In all, the 10 miles stretch between I-10 and US 54 was covered, over 100 bags of trash collected, including larger rubble such as 2 orange construction barrels, car bumpers, sofas cushions, ladders, tires, and other very strange garbage was picked up.

Albertson’s on Redd, Wal-Mart at West Town and Sam’s on Mesa provided a generous amount of snacks and drinks; TxDot provided vests, trash bags and picked up the pile of trash collected and disposed of it.  Also, Franklin State Park granted us permission to host this cleanup.

Through it all, the true heroes of the event were every individual, every couple, and every group small or large who made this event possible; and most importantly delivered greater results than I could have ever imagined.

I hope that the impact of this event reaches beyond those who took part in the cleanup.  I hope that there is an infectious spirit of pride spread among your friends and family.  Although it is a shame that we have to pick up other’s trash, it is truly inspiring to see so many good willed people of all ages come together to leave nature and our city a cleaner and better place.

Below is a small list of groups we were able to confirm participated in one form or another:

Ft. Bliss Soldiers, West Texas Young Marines, Girl Scouts Troop 53020, El Paso Eastside Rotary Club, El Paso Executive Women Lion’s Club, America’s High School, Creosote, Sierra Club, Frontera Land Alliance, Franklin Mountain Wilderness Coalition, Celebration of Our Mountains, Constables, Sergeants and Deputies of Precincts 2, 3 and 7, Franklin Mountain Life, Meet Up EP Hikers,  and Border Patrol Explorers.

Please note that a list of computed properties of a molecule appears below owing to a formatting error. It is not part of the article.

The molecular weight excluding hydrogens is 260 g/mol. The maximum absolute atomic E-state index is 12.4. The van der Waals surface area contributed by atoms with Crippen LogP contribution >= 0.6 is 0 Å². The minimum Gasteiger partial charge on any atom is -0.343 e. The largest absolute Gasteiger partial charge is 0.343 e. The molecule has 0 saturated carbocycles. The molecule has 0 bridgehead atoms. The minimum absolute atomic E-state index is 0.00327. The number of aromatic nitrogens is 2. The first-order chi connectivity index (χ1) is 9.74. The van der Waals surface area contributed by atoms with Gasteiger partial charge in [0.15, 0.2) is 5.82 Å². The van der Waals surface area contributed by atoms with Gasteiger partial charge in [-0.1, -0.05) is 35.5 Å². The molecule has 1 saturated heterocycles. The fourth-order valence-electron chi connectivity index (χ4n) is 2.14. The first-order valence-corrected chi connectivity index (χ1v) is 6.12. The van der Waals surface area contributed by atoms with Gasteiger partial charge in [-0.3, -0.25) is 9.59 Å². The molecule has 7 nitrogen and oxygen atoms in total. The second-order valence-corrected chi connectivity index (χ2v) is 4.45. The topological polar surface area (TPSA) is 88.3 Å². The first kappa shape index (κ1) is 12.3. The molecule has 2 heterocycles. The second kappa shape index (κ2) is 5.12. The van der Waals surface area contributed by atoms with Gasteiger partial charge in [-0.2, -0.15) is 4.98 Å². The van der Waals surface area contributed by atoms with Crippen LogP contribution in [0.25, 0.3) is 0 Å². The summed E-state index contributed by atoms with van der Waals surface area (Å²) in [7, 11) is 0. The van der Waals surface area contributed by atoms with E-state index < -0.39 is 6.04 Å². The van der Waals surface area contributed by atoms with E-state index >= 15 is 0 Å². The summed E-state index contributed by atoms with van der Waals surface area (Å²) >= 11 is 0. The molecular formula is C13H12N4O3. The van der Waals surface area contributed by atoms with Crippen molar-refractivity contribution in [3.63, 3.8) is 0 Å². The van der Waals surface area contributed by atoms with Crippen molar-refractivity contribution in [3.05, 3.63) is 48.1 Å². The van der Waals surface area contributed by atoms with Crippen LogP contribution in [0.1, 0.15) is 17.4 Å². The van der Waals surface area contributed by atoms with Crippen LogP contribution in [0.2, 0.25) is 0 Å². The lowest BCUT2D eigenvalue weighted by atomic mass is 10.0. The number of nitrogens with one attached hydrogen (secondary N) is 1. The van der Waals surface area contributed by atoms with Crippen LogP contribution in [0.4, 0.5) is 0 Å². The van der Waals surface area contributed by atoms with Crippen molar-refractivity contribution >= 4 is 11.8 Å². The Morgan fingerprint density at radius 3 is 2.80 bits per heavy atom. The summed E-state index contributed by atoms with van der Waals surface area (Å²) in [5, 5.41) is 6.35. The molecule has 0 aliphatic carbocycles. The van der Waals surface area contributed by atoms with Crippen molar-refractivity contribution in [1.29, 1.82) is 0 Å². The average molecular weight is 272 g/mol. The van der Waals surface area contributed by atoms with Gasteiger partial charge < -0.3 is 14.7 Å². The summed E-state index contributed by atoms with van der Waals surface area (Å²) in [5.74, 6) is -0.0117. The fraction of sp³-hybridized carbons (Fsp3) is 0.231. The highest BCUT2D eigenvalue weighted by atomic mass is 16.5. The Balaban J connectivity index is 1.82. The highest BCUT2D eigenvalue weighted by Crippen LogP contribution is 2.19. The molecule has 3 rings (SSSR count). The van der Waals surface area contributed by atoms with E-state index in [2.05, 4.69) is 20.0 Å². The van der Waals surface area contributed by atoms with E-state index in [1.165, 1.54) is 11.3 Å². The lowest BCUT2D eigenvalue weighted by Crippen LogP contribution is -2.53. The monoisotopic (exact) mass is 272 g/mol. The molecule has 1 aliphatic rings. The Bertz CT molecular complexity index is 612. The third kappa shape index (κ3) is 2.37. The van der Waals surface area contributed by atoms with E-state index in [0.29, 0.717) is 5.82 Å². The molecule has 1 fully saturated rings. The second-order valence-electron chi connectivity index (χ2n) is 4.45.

THE WALL…once more, with feeling!

by Laurence Gibson, Executive Committee Chair

Check out these El Paso Sierra Club Group Loryx newsletter headlines from the past:

April 2008
BorderFence Opposed
In dramatic fashion the El Paso City Council refused to have anything to do with federal plans to build new spans of 18-foot high fencing along the border through El Paso.

May 2008
Fence Threatens Rio Bosque
Homeland Security is waiving environmental regulations to hurriedly build over 600 miles of fence in 2008.

Why is it that one of the safest cities in the USA should have to put up with this kind of interference from the feds? It isn’t as though our local lawmakers have not spoken out and protested long and hard.

I do find it interesting that 10 years ago it was a fence and now it’s a wall. Perhaps it really is just a “man thing.”This is one of those times when local control would be a really good thing. Anyway, my buddy who owns a welding supply is licking his chops at making another fortune selling machines and helmets and, and so on. I keep telling folks we already have our wall.

The Border Network for Human Rights, BNHR, founded in 1998, is one of the leading human rights advocacy and immigration reform organizations located at the U.S./Mexico Border. BNHR has over 7,000 members in West Texas and Southern New Mexico.
On Saturday, January 26 at noon, BNHR and border families held a massive mobilization protesting the border wall and advocating for a Humane Immigration Reform.

The mobilization will started at San Jacinto Plaza, stopping at the Santa Fe International Port of Entry to denounce Trump’s Zero Tolerance policy and ending in Chihuahuita with a rally and demonstration near the site of ongoing border wall construction.

In Chihuahuita, marchers denounced construction of Trump’s Border Wall and militarization of our region, calling instead for a humane and inclusive immigration reform that protects and integrates Dreamers, TPS beneficiaries, domestic violence victims, and the millions of undocumented Americans who live and work in these United States.

Trans Mountain clean up planned for January 19

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Save the date and sign up today